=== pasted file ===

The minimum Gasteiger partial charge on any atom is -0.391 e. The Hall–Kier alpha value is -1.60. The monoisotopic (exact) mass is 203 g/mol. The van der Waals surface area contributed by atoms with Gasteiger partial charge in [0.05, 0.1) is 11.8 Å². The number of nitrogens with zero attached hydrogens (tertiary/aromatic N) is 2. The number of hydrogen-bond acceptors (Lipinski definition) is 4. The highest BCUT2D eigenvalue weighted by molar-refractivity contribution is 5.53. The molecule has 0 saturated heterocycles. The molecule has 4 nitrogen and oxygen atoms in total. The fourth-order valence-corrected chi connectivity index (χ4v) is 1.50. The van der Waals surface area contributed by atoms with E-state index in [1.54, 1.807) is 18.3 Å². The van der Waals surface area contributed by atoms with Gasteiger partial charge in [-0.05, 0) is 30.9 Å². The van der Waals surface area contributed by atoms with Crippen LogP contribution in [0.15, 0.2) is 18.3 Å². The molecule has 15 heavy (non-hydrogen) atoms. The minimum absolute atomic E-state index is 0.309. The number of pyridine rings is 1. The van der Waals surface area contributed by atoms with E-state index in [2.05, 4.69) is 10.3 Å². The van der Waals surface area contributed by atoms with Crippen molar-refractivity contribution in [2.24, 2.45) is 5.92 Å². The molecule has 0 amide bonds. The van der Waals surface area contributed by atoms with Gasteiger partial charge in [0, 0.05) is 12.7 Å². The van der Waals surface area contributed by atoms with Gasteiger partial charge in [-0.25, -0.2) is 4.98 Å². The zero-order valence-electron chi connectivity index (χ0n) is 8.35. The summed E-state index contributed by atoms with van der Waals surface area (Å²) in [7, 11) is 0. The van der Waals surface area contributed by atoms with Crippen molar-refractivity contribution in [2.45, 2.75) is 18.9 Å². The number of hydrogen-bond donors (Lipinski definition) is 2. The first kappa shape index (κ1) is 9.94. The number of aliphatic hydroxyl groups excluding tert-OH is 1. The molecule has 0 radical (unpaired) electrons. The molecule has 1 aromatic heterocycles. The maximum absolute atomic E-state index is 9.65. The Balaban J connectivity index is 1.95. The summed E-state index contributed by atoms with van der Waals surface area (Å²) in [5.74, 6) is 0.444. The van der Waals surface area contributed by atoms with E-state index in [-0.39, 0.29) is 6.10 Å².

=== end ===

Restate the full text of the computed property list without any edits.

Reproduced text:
The minimum Gasteiger partial charge on any atom is -0.391 e. The Hall–Kier alpha value is -1.60. The monoisotopic (exact) mass is 203 g/mol. The van der Waals surface area contributed by atoms with Gasteiger partial charge in [0.05, 0.1) is 11.8 Å². The number of nitrogens with zero attached hydrogens (tertiary/aromatic N) is 2. The number of hydrogen-bond acceptors (Lipinski definition) is 4. The highest BCUT2D eigenvalue weighted by molar-refractivity contribution is 5.53. The molecule has 0 saturated heterocycles. The molecule has 4 nitrogen and oxygen atoms in total. The fourth-order valence-corrected chi connectivity index (χ4v) is 1.50. The van der Waals surface area contributed by atoms with E-state index in [1.54, 1.807) is 18.3 Å². The van der Waals surface area contributed by atoms with Gasteiger partial charge in [-0.05, 0) is 30.9 Å². The van der Waals surface area contributed by atoms with Crippen LogP contribution in [0.15, 0.2) is 18.3 Å². The molecule has 15 heavy (non-hydrogen) atoms. The minimum absolute atomic E-state index is 0.309. The number of pyridine rings is 1. The van der Waals surface area contributed by atoms with E-state index in [2.05, 4.69) is 10.3 Å². The van der Waals surface area contributed by atoms with Crippen molar-refractivity contribution in [2.24, 2.45) is 5.92 Å². The molecule has 0 amide bonds. The van der Waals surface area contributed by atoms with Gasteiger partial charge in [0, 0.05) is 12.7 Å². The van der Waals surface area contributed by atoms with Gasteiger partial charge in [-0.25, -0.2) is 4.98 Å². The zero-order valence-electron chi connectivity index (χ0n) is 8.35. The summed E-state index contributed by atoms with van der Waals surface area (Å²) in [7, 11) is 0. The van der Waals surface area contributed by atoms with Crippen molar-refractivity contribution in [2.45, 2.75) is 18.9 Å². The number of hydrogen-bond donors (Lipinski definition) is 2. The first kappa shape index (κ1) is 9.94. The number of aliphatic hydroxyl groups excluding tert-OH is 1. The molecule has 0 radical (unpaired) electrons. The molecule has 1 aromatic heterocycles. The maximum absolute atomic E-state index is 9.65. The Balaban J connectivity index is 1.95. The summed E-state index contributed by atoms with van der Waals surface area (Å²) in [5.74, 6) is 0.444. The van der Waals surface area contributed by atoms with E-state index in [-0.39, 0.29) is 6.10 Å².